Further, the beauty of debt is that it is quite straightforward; whether at the household or state level. No need for any fancy economic theories to describe taking from future income/output to spend today....that is quite self-explanatory. You did not clarify who ultimately pays for the debt? How does it vanish? I don't understand. What if the higher "revenue" that you reference to pay for the higher debt, never materializes? In fact the multiplier effect of government spending has been shown to be exagerrated and with diminishing returns. The logic makes sense but that is not what we are seeing in reality. Perhaps the problem instead is the entire system has been concocted based on your line of thinking and there is no alternative to continuing to spend and add more and more debt. Well it will blow up eventually...history has proven that. Shifting around the pieces with unconventional monetary policy does not remove the fundemental idea of what debt is; instead it amounts to shuffling the deck chairs on the titanic.

        CommentedBob Sieling

        I think this post deserves some response as it expresses the profound misunderstanding our general public has about economics and macroeconomics in particular. What our poster misses is in the title, “Second Great Depression.”

        Surely he should understand just as one drives differently in heavy snow than a bright sunny summer day, economic policy is necessarily different in a depression than full employment. The fallacies enumerated in this article apply generally for all times but do not imply any particular policy for a specific economic environment. The essay primarily debunks many of the misguided objections raised against sensible economic policy for our current time. And the general public’s objections often are based in a false perception that the central government is analogous to a family budget. This fallacy is clearly exposed.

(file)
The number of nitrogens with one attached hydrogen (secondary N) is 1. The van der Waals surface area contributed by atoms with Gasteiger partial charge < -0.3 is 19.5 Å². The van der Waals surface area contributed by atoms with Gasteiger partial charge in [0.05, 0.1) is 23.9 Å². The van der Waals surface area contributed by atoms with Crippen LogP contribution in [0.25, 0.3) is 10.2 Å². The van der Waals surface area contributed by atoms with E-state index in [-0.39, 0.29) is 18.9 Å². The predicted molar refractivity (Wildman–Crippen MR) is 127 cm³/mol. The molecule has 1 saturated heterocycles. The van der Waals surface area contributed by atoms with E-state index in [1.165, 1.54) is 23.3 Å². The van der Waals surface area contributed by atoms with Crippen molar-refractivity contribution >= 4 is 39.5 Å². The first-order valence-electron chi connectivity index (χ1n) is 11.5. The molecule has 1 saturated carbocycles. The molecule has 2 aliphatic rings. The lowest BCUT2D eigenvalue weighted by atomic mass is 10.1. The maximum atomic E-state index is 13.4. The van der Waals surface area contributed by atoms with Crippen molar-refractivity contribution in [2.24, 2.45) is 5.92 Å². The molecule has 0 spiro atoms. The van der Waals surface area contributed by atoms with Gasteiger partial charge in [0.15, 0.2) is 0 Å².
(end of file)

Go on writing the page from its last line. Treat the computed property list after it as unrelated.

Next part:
The economic strength of a nation not measured by its balance sheet but by its collective assets and productive capacity. Jason laments an exaggerated cost of debt while ignoring the tremendous cost to families, society and our children’s futures inflicted by this second depression. A straightforward honest analysis would confirm the cost of debt in this situation would be more that offset by the consequential current and future economic benefit.

    12. CommentedRichard Foosion

      >>So how are we to distinguish between true and false propositions in economics?>>

      We could look at empirical evidence, which happens to strongly support your article.